which is the blue curve in the figure above. Substituting \(x^2=z-2y^2\) (from the second equation) into the first equation gives

\[ -\frac{3}{2}y^2+z+\frac{z^2}{3}=1 \nonumber \]

or, completing the square,

\[ -\frac{3}{2}y^2 + \frac{1}{3}\Big(z+\frac{3}{2}\Big)^2 = \frac{7}{4} \nonumber \]

If, for example, we are interested in points \((x,y,z)\) on the curve with \(y\ge 0\text{,}\) this can be solved to give \(y\) as a function of \(z\text{.}\)

\[ y=\sqrt{\frac{2}{9}\Big(z+\frac{3}{2}\Big)^2-\frac{14}{12}} \nonumber \]

Then \(x^2=z-2y^2\) also gives \(x\) as a function of \(z\text{.}\) If \(x\ge 0\text{,}\)

\[\begin{align*} x&=\sqrt{z-\frac{4}{9}\Big(z+\frac{3}{2}\Big)^2+\frac{14}{6}}\\ &=\sqrt{\frac{4}{3}-\frac{4}{9}z^2-\frac{1}{3}z} \end{align*}\]

The other signs of \(x\) and \(y\) can be gotten by using the appropriate square roots. In this example, \((x,y,z)\) is on the curve, i.e. satisfies the two original equations, if and only if all of \((\pm x,\pm y, z)\) are also on the curve.

- We are going to use boldface letters, like \(\vecs{r} \text{,}\) to designate vectors. When writing by hand, it is clearer to use arrows, like \(\vec r\text{,}\) instead.

- 1.1: Derivatives, Velocity, Etc.
- This being a Calculus text, one of our main operations is differentiation. We are now interested in parametrizations \(\vecs{r} (t)\text{.}\) It is very easy and natural to extend our definition of derivative to \(\vecs{r} (t)\) as follows.

- 1.2: Reparametrization
- There are invariably many ways to parametrize a given curve. Kind of trivially, one can always replace \(t\) by, for example, \(3u\text{.}\) But there are also more substantial ways to reparametrize curves.

- 1.3: Curvature
- So far, when we have wanted to approximate a complicated curve by a simple curve near some point, we drew the tangent line to the curve at the point. That's pretty crude. In particular tangent lines are straight — they don't curve. We will get a much better idea of what the complicated curve looks like if we approximate it, locally, by a very simple “curvy curve” rather than by a straight line.

- 1.4: Curves in Three Dimensions
- So far, we have developed formulae for the curvature, unit tangent vector, etc., at a point \(\vecs{r} (t)\) on a curve that lies in the \(xy\)-plane. We now extend our discussion to curves in \(\bbbr^3\text{.}\)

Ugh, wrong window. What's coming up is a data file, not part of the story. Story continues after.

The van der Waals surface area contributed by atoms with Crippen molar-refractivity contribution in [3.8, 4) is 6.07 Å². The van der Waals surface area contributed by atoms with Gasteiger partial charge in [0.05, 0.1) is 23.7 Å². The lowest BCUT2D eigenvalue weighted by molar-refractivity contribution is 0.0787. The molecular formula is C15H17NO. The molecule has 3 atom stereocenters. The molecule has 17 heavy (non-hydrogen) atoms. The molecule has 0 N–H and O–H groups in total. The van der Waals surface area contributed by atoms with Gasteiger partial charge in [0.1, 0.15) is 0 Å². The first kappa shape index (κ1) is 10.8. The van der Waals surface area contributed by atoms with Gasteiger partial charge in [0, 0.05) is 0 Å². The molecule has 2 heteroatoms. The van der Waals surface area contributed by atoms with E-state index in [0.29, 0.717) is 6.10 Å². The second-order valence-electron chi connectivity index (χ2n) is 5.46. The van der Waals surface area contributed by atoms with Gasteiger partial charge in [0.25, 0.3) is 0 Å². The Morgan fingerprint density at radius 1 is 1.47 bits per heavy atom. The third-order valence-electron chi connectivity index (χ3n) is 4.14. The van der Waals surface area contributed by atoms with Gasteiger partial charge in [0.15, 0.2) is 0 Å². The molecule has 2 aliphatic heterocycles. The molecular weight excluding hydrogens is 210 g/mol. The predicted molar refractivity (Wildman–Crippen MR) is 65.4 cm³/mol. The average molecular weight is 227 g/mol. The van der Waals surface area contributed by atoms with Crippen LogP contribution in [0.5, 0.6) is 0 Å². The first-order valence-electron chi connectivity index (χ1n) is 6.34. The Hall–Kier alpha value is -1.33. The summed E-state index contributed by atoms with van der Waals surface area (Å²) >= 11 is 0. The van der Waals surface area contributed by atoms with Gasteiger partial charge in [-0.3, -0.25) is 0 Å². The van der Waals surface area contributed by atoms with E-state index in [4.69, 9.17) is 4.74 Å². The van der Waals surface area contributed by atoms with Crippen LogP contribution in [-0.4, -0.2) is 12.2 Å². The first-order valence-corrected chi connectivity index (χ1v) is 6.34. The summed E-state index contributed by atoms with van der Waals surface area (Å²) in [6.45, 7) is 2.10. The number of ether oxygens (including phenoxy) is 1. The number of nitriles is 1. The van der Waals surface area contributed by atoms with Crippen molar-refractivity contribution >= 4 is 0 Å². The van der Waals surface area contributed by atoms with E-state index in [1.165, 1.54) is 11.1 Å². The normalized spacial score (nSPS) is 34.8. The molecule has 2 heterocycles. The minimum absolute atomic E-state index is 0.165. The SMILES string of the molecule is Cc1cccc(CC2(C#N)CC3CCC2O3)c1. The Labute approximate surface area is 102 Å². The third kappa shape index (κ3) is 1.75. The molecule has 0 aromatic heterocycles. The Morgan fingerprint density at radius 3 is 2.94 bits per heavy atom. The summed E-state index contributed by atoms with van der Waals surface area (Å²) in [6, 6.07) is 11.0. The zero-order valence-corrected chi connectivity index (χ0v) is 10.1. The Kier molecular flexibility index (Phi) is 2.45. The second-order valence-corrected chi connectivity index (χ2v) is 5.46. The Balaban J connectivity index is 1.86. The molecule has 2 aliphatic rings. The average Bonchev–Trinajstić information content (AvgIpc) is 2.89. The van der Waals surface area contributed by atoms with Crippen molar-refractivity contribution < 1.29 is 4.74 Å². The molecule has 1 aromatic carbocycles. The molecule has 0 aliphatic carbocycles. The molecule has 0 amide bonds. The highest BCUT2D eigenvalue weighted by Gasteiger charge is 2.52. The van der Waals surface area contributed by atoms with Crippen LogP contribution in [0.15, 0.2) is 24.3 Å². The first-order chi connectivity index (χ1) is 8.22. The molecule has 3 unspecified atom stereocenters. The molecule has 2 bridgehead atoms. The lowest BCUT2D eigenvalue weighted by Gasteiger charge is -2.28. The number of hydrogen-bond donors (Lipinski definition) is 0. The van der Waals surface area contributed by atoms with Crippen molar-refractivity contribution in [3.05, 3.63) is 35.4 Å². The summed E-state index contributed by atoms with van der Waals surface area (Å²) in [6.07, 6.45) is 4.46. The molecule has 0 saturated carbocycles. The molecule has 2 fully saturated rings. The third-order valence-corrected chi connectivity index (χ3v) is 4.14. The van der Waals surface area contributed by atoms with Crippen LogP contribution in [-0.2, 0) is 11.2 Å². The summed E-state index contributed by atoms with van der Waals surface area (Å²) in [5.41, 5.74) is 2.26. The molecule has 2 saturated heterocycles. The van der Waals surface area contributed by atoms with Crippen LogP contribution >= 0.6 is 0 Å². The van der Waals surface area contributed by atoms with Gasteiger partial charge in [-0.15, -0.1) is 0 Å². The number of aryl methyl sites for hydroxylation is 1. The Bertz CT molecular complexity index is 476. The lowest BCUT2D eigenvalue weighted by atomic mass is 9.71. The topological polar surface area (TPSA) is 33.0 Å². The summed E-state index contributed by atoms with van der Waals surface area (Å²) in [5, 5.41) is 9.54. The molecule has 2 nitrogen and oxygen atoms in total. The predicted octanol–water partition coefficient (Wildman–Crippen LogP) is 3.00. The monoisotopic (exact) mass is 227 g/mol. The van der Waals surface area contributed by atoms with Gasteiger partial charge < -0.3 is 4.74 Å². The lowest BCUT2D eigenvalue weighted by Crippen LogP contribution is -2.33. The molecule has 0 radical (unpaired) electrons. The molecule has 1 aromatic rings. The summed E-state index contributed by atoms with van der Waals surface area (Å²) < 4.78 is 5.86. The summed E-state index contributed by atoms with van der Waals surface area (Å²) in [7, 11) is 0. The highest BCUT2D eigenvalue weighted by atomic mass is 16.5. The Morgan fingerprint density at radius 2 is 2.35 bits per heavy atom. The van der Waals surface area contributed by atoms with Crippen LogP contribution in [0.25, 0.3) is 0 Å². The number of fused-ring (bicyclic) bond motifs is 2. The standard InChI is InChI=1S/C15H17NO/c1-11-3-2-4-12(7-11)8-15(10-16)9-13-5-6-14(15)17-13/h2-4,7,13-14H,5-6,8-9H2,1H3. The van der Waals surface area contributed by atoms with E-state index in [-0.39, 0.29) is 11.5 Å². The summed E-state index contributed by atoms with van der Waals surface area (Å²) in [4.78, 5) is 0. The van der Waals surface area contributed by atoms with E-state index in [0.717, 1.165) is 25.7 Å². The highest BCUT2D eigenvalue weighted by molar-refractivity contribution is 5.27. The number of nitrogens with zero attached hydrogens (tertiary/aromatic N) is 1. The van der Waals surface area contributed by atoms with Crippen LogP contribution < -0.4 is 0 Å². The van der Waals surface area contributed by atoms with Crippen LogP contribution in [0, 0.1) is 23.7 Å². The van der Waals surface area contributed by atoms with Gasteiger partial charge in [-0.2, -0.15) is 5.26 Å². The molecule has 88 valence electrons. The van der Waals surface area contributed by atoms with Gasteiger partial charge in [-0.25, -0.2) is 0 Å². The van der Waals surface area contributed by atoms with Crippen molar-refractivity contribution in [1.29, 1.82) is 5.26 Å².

- 1.5: A Compendium of Curve Formula
- In the following \(\vecs{r} (t)=\big(x(t)\,,\,y(t)\,,\,z(t)\big)\) is a parametrization of some curve.

- 1.6: Integrating Along a Curve
- Suppose that we have a curve \(\mathcal{C}\) that is parametrized as \(\vecs{r} (t)\) with \(a\le t\le b\text{.}\) Suppose further that \(\mathcal{C}\) is actually a piece of wire and that the density (i.e. mass per unit length) of the wire at the point \(\vecs{r} \) is \(\rho(\vecs{r} )\text{.}\) How do we figure out the mass of \(\mathcal{C}\text{?}\) Of course we use the standard Calculus divide and conquer strategy.

- 1.7: Sliding on a Curve
- We are going to investigate the motion of a particle of mass \(m\) sliding on a frictionless, smooth curve that lies in a vertical plane. We will consider three scenarios:

- 1.8: Optional — Polar Coordinates
- So far we have always written vectors in two dimensions in terms of the basis vectors \(\hat{\pmb{\imath}}\) and \(\hat{\pmb{\jmath}}\text{.}\) This is not always convenient.

- 1.9: Optional — Central Forces
- One of the great triumphs of Newtonian mechanics was the explanation of Kepler's laws, which said

- 1.10: Optional — Planetary Motion
- We now return to the claim, made in §1.9 on central forces, that if \(\vecs{r} (t)\) obeys Newton's inverse square law

- 1.11: Optional — The Astroid
- Imagine a ball of radius \(a/4\) rolling around the inside of a circle of radius \(a\text{.}\) The curve traced by a point \(P\) painted on the inner circle (that's the blue curve in the figures below) is called an astroid. We shall find its equation.

- 1.12: Optional — Parametrizing Circles
- We now discuss a simple strategy for parametrizing circles in three dimensions, starting with the circle in the \(xy\)-plane that has radius \(\rho\) and is centred on the origin. This is easy to parametrize: